If you happened to see gaggles of stressed-out filmmakers around Portland last weekend, that’s because they were trying to beat the clock in this year’s 48 Hour Film Project.

The two-day filmmaking sprint challenge provides all participants with a character, a prop and a line of dialogue, all of which must appear in each finished film. The intrepid movie- makers have just two days to write, shoot and edit the whole thing.

It’s a test of endurance, creativity, flexibility and maybe sanity, and I talked with four-time participant George Dalphin, a Portland director, about just exactly why he continues to put himself through this.

How many times have you participated in the 48 Hour Film Project?

I made “Don’t Be” in 2009, “Payment” in 2010 and “Manifest Destiny” for the ecologically themed 48 Hour offshoot GoGreen this year.

The rules are set up so that participants can’t just show up with a finished film and pretend they just shot it (like Richard Nixon showing up with pre-whacked snakes in the “Whacking Day” episode of “The Simpsons.”) But what preparation can you do beforehand?

I found it’s helpful to do a certain amount of prep, at least to gather actors and crew, beforehand — getting access to locations, maybe having good locations in your pocket, just in case you can use them, or locations that could be used for a number of different genres. The same with props and costumes. I usually go into it with story ideas and the genres those could be tweaked into. But my experience is that the guidelines can completely derail your plans.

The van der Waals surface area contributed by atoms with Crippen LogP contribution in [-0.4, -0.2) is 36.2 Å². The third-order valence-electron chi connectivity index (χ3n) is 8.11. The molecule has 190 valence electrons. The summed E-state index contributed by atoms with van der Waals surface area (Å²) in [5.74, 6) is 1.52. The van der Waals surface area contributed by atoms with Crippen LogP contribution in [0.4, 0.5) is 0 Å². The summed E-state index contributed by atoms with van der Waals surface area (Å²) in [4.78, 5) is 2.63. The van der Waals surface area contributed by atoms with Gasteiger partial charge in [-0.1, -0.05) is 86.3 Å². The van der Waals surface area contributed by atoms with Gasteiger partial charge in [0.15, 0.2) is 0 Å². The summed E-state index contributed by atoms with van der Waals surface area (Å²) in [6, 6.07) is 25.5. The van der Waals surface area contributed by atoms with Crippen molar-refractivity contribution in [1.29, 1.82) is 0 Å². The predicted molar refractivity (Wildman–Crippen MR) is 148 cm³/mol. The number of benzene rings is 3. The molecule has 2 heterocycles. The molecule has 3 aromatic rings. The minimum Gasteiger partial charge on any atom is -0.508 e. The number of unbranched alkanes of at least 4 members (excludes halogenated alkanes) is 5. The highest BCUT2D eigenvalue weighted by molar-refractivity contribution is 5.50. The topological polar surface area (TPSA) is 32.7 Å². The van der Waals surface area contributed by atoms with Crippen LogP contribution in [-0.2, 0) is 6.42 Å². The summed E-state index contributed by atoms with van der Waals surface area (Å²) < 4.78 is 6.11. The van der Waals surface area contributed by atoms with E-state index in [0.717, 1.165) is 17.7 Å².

What if you find a great location, a decrepit barn, say, and your genre turns out to be “science fiction?”

That’s where some of the creativity they’re trying to force with the format comes in. If that’s all you’ve set up, you’ve got to make it work. So having a handful of places and actors ahead of time is key.

So, does “48 Hour Film Project” mean you are actually working for 48 straight hours?

The first time, yes, I did. Mostly on Saturday night, because editing takes a long time. The second time I was able to find some sleep, and the third time just happened to go so smoothly, mostly because I’d learned to shoot with an eye to editing. I got better at it.

You’ve made your own films (like “Doubting Thomas”) without a stopwatch running. What brings you back to the 48 Hour Film Project?

It’s a really interesting exercise in that it doesn’t have to be one of your baby projects. There’s only so much attention you can give it. It ends up becoming something more like an exercise, rather than a piece of art you’ve been working on for two years. It’s freeing in a way.

Plus, it forces you to do it; you can’t put off the 48 Hour Film Festival. 

See more of Dalphin’s work at www.man-likemachines.com/index.html.

Dennis Perkins is a freelance writer who lives in Portland.